|Ontario's plan to automate its land registration system is more than 10 years behind schedule, and its projected cost of completion could exceed $1 billion, says a highly critical report by provincial auditor Erik Peters. In his Special Report on Accountability and Value for Money, tabled with the Legislature last week, Peters devotes a section to the ongoing project to convert to electronic format the title to all 4.3 million properties in Ontario. But not all stakeholders are as critical of the conversion program as the auditor. Many of us think the conversion is running along just fine, and some stakeholders feel the conversion is going too fast. Back in 1980, the province established POLARIS, the Province of Ontario Land Registration and Information System. Under the system at the time, all property records in Ontario were kept in paper and microfilm form at the 55 provincial land registry offices across Ontario. The POLARIS project involves the gradual conversion of all properties from the Registry System, where titles must be searched back for 40 years to ensure they are valid, to the Land Titles system, where only the current owner and current liens are shown. Records are then automated to permit the searching and registration of real property documents through computers. By 1991, the government was hopelessly mired in the POLARIS project and had only converted 250,000 properties to electronic format. That year, Teranet Land Information Services Inc. was created. It assumed from the government financial and contractual responsibility for the implementation and operation of POLARIS. Teranet is a joint venture between the Ministry of Consumer and Commercial Relations and Teramira Holdings Inc., a pension trust group of the Altamira financial companies. In turn, the 45 partners of Teramira include equity, management and technology partners such as EDS Canada, Intergraph, KPMG, SHL Systemhouse, several large Canadian pension funds, a chartered bank and an insurance company. In 1991, the POLARIS project had an original cost estimate of $275 million, and an anticipated completion date of 1999. In June 1998, the company advised its bankers that projected costs of completion would exceed $560 million. By April of this year, Teranet told the government that project costs could exceed $700 million, and the new target date for completion is 2010. As of last March, there were still 1.8 million titles yet to be computerized. The conversion rate dropped drastically after December, 1999, when Teranet terminated the contract with its principal subcontractor charged with transferring land data to electronic format. Unfortunately, according to the provincial auditor, there are significant uncertainties in the assumptions that were used to develop the $700-million estimate. Other less-favourable scenarios estimate total costs in excess of $1 billion. The auditor also advised the Legislature that the cost to convert the remaining 1.8 million properties, using existing workflows and processes, exceeds the anticipated revenues from the conversions. Teranet has never declared any dividends to its shareholders. As of March 31, its accumulated deficit was $44 million, and its workforce was about 800 employees. The provincial auditor says if Teranet does not make adequate progress on automating land registration information, or if it fails to perform in other ways as required by its contract with the government, the ministry has the option of terminating the agreement. Peters notes that unless an adequate contingency plan is in place, termination of the agreement could result in increased risk for the ongoing, uninterrupted operation of the province's land registration system. Is the provincial auditor giving Teranet a raw deal? Not everybody is as critical of Teranet. Its software was named Best New Product, Legal, at the Canadian Online Product Awards (COPA) in Toronto last year. It was the second commendation presented to Teranet by COPA. Other awards to Teranet include the 1998 Canada Council for Public Private Partnerships' Award for Service Delivery, the Ontario government 1998 Gold Award for Innovative Service Delivery, the '97 Canadian Information Productivity Award, and the '96 Canadian Online Product Award of Merit. Teranet has been successful in exporting its property registration technology to such places as the Czech Republic, Lebanon, Shanghai, Trinidad, and Puerto Rico, with the potential for royalties to come in for decades. Ontario real estate lawyers use Teranet daily. We employ it to search titles, check writs in the sheriff's offices, obtain copies of plans or registered deeds and mortgages, and order title insurance. We also use it to access the new Bar-eX, an Internet gateway to a host of legal services and tools intended to be used as a lawyer's workbench. The problems, delays and cost overruns identified by the provincial auditor are not the fault of the current Teranet administration. The problem is two-fold. The initial time and money estimates made in 1980 and 1991 were optimistic. They failed to take into account the volume and complexity of work to be done. They also ignored the fact that the first 60 per cent of the 4.3 million land titles in Ontario were straightforward. Of the remainder - those yet to be converted to the electronic format - many are nightmare titles saddled with decades of sloppy conveyancing and inaccurate surveying. It's no surprise that the conversion rate will slow with the completion of the easy titles and the tackling of the bad ones. A good many of the Ontario real property bar is happy that it will take another 10 years to finish the project. After all, the system has been working for 200 years, and ``if it ain't broke, don't fix it.'' For them, for the rest of us who are automated and look forward to the completion of the electronic regime, and for the public who will have to simultaneously cope with paper and electronic titles for another decade, Teranet will have to be allowed to finish the job it started. No one else can do it as well.|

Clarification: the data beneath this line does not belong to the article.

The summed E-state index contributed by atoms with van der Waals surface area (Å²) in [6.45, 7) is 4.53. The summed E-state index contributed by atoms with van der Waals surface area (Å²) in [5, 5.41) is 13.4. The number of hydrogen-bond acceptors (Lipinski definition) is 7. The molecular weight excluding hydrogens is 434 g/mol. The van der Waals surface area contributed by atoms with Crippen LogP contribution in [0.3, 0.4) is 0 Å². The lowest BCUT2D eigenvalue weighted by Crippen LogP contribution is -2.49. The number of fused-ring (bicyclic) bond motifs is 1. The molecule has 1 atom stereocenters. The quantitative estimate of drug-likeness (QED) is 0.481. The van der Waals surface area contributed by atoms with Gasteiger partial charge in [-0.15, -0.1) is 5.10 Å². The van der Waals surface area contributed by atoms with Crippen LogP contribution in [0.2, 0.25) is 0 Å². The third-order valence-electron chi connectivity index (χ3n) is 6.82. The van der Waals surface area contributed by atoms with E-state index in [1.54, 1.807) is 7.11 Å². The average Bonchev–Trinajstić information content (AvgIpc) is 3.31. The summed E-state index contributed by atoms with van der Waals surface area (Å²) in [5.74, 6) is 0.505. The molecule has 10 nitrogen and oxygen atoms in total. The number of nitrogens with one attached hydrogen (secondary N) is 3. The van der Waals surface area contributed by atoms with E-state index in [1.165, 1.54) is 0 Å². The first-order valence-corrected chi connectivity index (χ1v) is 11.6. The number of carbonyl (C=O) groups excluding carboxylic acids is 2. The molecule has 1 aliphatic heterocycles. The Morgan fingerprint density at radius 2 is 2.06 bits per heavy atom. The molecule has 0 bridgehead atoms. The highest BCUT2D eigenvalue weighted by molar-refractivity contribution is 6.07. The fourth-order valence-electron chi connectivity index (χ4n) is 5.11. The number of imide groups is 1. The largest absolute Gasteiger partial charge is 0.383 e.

Bob Aaron is a leading Toronto real